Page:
Fungal biofilm morphology impacts disease progression

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Researchers at Dartmouth’s Geisel School of Medicine (NH, USA) have identified a hypoxia-typic morphotype of the fungal pathogen Aspergillus fumigatus that was linked to rapid disease progression in mouse models of invasive aspergillosis.

Fungi are able to grow in lung lesions within the airways. Previously, Robert Cramer, Professor of Microbiology and Immunology at Geisel, demonstrated that these regions are very low in oxygen. The current study built on this finding to discover a specific mutation that helps the fungi to grow in these harsh conditions. In addition, microscopy techniques revealed that pathogens expressing hypoxia-linked alleles had a distinct structure.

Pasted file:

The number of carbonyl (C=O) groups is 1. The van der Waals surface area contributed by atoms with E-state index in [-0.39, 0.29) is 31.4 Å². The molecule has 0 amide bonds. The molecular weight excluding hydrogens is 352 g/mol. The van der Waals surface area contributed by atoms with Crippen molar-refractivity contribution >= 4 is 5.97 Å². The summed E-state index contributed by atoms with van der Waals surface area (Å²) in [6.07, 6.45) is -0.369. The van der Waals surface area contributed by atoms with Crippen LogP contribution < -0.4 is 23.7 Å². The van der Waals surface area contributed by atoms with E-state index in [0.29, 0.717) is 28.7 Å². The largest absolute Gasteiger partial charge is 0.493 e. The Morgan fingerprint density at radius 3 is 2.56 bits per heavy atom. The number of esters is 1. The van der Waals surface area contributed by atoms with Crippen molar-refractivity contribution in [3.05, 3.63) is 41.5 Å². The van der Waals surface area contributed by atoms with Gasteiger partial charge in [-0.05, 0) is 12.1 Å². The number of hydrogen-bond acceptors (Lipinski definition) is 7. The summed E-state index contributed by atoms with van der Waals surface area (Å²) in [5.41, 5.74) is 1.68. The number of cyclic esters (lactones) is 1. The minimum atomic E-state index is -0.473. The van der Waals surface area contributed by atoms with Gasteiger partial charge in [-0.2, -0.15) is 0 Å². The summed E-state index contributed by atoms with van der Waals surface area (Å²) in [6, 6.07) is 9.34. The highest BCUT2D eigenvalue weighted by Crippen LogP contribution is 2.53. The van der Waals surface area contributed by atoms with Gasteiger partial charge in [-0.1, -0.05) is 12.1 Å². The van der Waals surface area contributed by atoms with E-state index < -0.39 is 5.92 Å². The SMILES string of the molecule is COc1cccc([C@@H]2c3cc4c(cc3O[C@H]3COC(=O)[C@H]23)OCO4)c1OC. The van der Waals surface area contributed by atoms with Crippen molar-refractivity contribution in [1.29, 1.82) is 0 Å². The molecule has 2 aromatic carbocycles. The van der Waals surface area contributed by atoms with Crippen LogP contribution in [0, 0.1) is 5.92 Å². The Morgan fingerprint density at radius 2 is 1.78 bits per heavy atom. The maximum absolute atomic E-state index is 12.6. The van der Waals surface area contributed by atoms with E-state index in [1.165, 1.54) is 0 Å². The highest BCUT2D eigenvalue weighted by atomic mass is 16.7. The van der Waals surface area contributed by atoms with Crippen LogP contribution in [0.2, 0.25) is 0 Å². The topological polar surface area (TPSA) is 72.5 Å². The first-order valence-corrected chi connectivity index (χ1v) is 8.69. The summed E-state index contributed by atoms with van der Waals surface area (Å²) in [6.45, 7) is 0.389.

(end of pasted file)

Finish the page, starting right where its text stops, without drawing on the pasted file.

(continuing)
Upon exposing A. fumigatus to low oxygen conditions, the team screened for alleles linked to survival in hypoxic regions. In a murine model of invasive aspergillosis, they noticed that a fungal strain harboring a specific mutation caused increased host inflammation and more rapid progression of disease.

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